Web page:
Producing sensitive clinical
records to a court can not only be devastating for a patient but can impact
negatively on the relationship of trust and confidence needed with their
The trust relationship is crucial to optimum care of a patient.
A recent article highlighted the concern felt by psychiatrists served with a
subpoena to produce medical records to a court, particularly when these contain
sensitive information about the patient or someone else. Where psychiatrists
are aware of a risk of legal proceedings, it appears some are recording more
limited patient notes because of concern that their records might be subpoenaed
in court proceedings.1
Limiting records in case they are subpoenaed can compromise patient care; it
can also undermine the defence to any claim or complaint. Furthermore, failure
to keep adequate notes can expose practitioners to allegations of professional
misconduct in line with the Medical Board’s Code of Conduct.2
A subpoena is a court order which overrides
your duty of confidentiality to a patient. There are serious penalties for
non-compliance. However, there are circumstances under which you can object.
Following the correct procedure will allow you to apply to protect the
information at a later date. If you wish to object to producing a document,
seek legal advice from Avant about how you should respond.
you are served with a subpoena
- Note the time and date you receive
- Check the date it must be complied with.
the documents named in the subpoena. If you can, keep your originals. Place
copies in sealed envelopes or boxes, clearly labelled with your return
- Prepare a letter to accompany the documents. This is to let
the court know that you may be making a case for grounds under which you should
not have to comply with the subpoena.
- Make sure you deliver the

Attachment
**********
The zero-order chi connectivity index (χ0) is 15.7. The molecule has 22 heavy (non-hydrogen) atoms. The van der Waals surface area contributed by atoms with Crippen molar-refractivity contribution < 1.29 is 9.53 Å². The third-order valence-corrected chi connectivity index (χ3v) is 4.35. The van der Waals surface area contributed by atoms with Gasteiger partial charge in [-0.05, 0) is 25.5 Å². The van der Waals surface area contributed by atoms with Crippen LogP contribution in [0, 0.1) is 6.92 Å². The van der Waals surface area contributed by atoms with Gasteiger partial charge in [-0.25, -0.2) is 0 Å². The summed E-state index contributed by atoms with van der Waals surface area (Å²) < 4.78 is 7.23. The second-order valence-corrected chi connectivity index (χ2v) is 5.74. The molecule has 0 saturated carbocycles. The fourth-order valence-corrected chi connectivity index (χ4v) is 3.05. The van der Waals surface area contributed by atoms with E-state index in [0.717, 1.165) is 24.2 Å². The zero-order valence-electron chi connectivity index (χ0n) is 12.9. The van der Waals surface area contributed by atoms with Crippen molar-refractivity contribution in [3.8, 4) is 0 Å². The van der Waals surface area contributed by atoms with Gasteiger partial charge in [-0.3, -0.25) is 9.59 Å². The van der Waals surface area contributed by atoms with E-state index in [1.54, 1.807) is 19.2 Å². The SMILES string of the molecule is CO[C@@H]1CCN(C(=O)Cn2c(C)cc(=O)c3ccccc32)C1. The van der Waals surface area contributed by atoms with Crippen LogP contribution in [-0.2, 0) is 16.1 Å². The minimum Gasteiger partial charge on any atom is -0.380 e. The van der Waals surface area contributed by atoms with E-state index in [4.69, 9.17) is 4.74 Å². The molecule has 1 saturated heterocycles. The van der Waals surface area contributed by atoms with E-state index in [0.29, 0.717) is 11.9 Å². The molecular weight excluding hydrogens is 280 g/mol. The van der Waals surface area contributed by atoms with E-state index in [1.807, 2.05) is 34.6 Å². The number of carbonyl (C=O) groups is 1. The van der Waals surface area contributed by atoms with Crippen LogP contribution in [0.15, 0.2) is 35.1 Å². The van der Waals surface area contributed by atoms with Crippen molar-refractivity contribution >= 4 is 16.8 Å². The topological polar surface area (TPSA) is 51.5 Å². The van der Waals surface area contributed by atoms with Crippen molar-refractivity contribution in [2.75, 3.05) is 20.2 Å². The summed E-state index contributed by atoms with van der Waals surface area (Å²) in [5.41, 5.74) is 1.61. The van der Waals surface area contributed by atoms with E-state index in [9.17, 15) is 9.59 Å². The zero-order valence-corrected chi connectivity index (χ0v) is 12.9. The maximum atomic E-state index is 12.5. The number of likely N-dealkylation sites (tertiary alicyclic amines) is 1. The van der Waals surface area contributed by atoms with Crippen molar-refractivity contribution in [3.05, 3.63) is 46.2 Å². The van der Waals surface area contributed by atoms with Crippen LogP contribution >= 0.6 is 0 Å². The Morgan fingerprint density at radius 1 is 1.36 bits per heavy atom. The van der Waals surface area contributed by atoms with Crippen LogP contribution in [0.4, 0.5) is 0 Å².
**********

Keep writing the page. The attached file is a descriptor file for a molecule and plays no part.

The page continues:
documents to the court, not the party who requested the subpoena.
a list of the documents you have sent.
Sexual assault communications privilege
in criminal proceedings a specific ground for objection applies for information
provided confidentially to you by a victim of a sexual assault. The
legislation governing this is not uniform nationally and it does not apply to
proceedings in Federal Courts, including the Family Court of Australia. Contact
our Medico-legal Advisory Service for specific advice if you wish to object to
a subpoena on this basis.
Confidential and sensitive information
Another ground for objection is where disclosure of confidential records to
a court may have significant adverse consequences for the patient and the
therapeutic relationship. The risk of harm to people named in the records may
outweigh the likely value of the information to the legal proceedings.3
In our experience an objection on
this ground can be difficult to establish, particularly where the other party
can establish a legitimate forensic purpose in seeking access to the records.
To protect the sensitivity of the records a court can restrict access to legal
Public interest privilege or immunity
applies where the court decides that production of a document would harm the
Relevance of documents
need to be relevant to proceedings. You can object on this basis but the
producing party will usually not be privy to and therefore know very little or
nothing about their relevance. It will be a matter for the court to decide
based on submissions made by the parties.
Key take outs
- Failure to comply with a valid subpoena to produce medical records is a
contempt of court. In limited circumstances, you may have a valid objection to
production of the records to a court.
- Your records should comply
with the requirements of the Code of Conduct for doctors in Australia.
- Practitioners should avoid any temptation to limit the information in their
records based on the possibility they may be subpoenaed at a later stage.
- If you are concerned about producing sensitive material, contact our
Medico-Legal Advisory Service on 1800 128 268 for advice.
further information read our article You receive a subpoena to produce medical records: what
medical records – a violation of the doctor-patient relationship" published by
vicdoc, 1 October, 2014.
- Good Medical Practice: a Code of Conduct for Doctors in Australia,
Psychiatrist’s Guidelines, Subpoenas for documents, search warrants or other
requests by police for information, published by the Mental Health Branch,
Metropolitan Health and Aged Care Services Division, Victorian Department of
Share your view
We welcome your feedback on this article – email the Editor at: firstname.lastname@example.org